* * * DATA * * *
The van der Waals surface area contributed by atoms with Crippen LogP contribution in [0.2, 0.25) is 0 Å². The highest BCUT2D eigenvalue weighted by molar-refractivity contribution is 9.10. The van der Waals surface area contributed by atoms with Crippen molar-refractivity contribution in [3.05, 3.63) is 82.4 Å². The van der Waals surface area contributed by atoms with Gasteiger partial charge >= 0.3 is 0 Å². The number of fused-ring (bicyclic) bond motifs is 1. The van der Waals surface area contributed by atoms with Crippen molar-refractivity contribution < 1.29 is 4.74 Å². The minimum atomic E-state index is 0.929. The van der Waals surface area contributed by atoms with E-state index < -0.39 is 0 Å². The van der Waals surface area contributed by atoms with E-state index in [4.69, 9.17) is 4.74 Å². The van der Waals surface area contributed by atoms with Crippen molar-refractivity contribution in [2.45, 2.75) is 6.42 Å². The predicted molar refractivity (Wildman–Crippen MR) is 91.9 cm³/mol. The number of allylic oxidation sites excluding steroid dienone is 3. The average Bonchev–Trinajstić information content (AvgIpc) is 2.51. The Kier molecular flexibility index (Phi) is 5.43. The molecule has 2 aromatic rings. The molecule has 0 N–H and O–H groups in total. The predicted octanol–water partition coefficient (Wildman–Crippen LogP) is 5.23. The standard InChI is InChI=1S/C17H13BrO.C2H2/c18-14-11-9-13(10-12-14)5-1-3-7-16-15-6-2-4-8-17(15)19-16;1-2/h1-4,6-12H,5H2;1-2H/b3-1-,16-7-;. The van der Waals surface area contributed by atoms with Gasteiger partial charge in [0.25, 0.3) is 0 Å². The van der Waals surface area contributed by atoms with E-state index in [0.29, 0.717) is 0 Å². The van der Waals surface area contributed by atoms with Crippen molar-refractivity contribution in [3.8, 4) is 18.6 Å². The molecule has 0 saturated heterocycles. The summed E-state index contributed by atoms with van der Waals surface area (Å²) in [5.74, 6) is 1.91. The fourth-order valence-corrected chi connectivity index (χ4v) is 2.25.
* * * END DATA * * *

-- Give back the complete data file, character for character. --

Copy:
The van der Waals surface area contributed by atoms with Crippen LogP contribution in [0.2, 0.25) is 0 Å². The highest BCUT2D eigenvalue weighted by molar-refractivity contribution is 9.10. The van der Waals surface area contributed by atoms with Crippen molar-refractivity contribution in [3.05, 3.63) is 82.4 Å². The van der Waals surface area contributed by atoms with Gasteiger partial charge >= 0.3 is 0 Å². The number of fused-ring (bicyclic) bond motifs is 1. The van der Waals surface area contributed by atoms with Crippen molar-refractivity contribution < 1.29 is 4.74 Å². The minimum atomic E-state index is 0.929. The van der Waals surface area contributed by atoms with E-state index < -0.39 is 0 Å². The van der Waals surface area contributed by atoms with E-state index in [4.69, 9.17) is 4.74 Å². The van der Waals surface area contributed by atoms with Crippen molar-refractivity contribution in [2.45, 2.75) is 6.42 Å². The predicted molar refractivity (Wildman–Crippen MR) is 91.9 cm³/mol. The number of allylic oxidation sites excluding steroid dienone is 3. The average Bonchev–Trinajstić information content (AvgIpc) is 2.51. The Kier molecular flexibility index (Phi) is 5.43. The molecule has 2 aromatic rings. The molecule has 0 N–H and O–H groups in total. The predicted octanol–water partition coefficient (Wildman–Crippen LogP) is 5.23. The standard InChI is InChI=1S/C17H13BrO.C2H2/c18-14-11-9-13(10-12-14)5-1-3-7-16-15-6-2-4-8-17(15)19-16;1-2/h1-4,6-12H,5H2;1-2H/b3-1-,16-7-;. The van der Waals surface area contributed by atoms with Gasteiger partial charge in [0.25, 0.3) is 0 Å². The van der Waals surface area contributed by atoms with E-state index in [0.29, 0.717) is 0 Å². The van der Waals surface area contributed by atoms with Crippen molar-refractivity contribution in [3.8, 4) is 18.6 Å². The molecule has 0 saturated heterocycles. The summed E-state index contributed by atoms with van der Waals surface area (Å²) in [5.74, 6) is 1.91. The fourth-order valence-corrected chi connectivity index (χ4v) is 2.25.